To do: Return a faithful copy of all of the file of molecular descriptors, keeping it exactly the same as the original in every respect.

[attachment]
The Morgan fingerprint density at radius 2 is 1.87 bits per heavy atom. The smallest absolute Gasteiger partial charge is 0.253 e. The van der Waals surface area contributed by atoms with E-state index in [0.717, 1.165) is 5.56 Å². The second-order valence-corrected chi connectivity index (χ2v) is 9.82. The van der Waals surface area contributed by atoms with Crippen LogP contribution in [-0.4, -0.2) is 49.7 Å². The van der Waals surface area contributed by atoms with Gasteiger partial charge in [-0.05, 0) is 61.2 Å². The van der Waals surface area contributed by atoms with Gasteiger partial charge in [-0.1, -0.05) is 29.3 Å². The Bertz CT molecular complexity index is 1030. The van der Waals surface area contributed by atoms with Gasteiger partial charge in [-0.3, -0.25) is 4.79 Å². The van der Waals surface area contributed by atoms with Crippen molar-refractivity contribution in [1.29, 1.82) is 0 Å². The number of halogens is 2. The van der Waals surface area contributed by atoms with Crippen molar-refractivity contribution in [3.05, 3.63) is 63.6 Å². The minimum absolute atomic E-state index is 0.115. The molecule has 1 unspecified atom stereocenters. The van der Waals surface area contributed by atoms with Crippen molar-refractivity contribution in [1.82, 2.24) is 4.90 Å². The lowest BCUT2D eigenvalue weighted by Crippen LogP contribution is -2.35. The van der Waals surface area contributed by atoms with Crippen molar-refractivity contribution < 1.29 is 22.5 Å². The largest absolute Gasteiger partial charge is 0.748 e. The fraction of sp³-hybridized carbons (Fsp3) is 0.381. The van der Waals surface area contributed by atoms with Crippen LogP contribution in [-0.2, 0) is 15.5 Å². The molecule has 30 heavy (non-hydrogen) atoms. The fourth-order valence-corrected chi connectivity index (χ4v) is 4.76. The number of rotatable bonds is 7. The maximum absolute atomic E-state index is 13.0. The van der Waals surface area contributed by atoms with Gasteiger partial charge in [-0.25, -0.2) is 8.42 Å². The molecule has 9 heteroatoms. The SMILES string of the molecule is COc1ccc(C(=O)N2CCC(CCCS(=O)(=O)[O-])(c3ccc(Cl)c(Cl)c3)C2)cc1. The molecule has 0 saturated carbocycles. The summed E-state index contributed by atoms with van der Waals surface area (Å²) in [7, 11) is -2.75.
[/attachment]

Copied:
The Morgan fingerprint density at radius 2 is 1.87 bits per heavy atom. The smallest absolute Gasteiger partial charge is 0.253 e. The van der Waals surface area contributed by atoms with E-state index in [0.717, 1.165) is 5.56 Å². The second-order valence-corrected chi connectivity index (χ2v) is 9.82. The van der Waals surface area contributed by atoms with Crippen LogP contribution in [-0.4, -0.2) is 49.7 Å². The van der Waals surface area contributed by atoms with Gasteiger partial charge in [-0.05, 0) is 61.2 Å². The van der Waals surface area contributed by atoms with Gasteiger partial charge in [-0.1, -0.05) is 29.3 Å². The Bertz CT molecular complexity index is 1030. The van der Waals surface area contributed by atoms with Gasteiger partial charge in [-0.3, -0.25) is 4.79 Å². The van der Waals surface area contributed by atoms with Crippen molar-refractivity contribution in [1.29, 1.82) is 0 Å². The number of halogens is 2. The van der Waals surface area contributed by atoms with Crippen molar-refractivity contribution in [3.05, 3.63) is 63.6 Å². The minimum absolute atomic E-state index is 0.115. The molecule has 1 unspecified atom stereocenters. The van der Waals surface area contributed by atoms with Crippen molar-refractivity contribution in [1.82, 2.24) is 4.90 Å². The lowest BCUT2D eigenvalue weighted by Crippen LogP contribution is -2.35. The van der Waals surface area contributed by atoms with Crippen molar-refractivity contribution < 1.29 is 22.5 Å². The largest absolute Gasteiger partial charge is 0.748 e. The fraction of sp³-hybridized carbons (Fsp3) is 0.381. The van der Waals surface area contributed by atoms with Crippen LogP contribution in [-0.2, 0) is 15.5 Å². The molecule has 30 heavy (non-hydrogen) atoms. The fourth-order valence-corrected chi connectivity index (χ4v) is 4.76. The number of rotatable bonds is 7. The maximum absolute atomic E-state index is 13.0. The van der Waals surface area contributed by atoms with Gasteiger partial charge in [-0.25, -0.2) is 8.42 Å². The molecule has 9 heteroatoms. The SMILES string of the molecule is COc1ccc(C(=O)N2CCC(CCCS(=O)(=O)[O-])(c3ccc(Cl)c(Cl)c3)C2)cc1. The molecule has 0 saturated carbocycles. The summed E-state index contributed by atoms with van der Waals surface area (Å²) in [7, 11) is -2.75.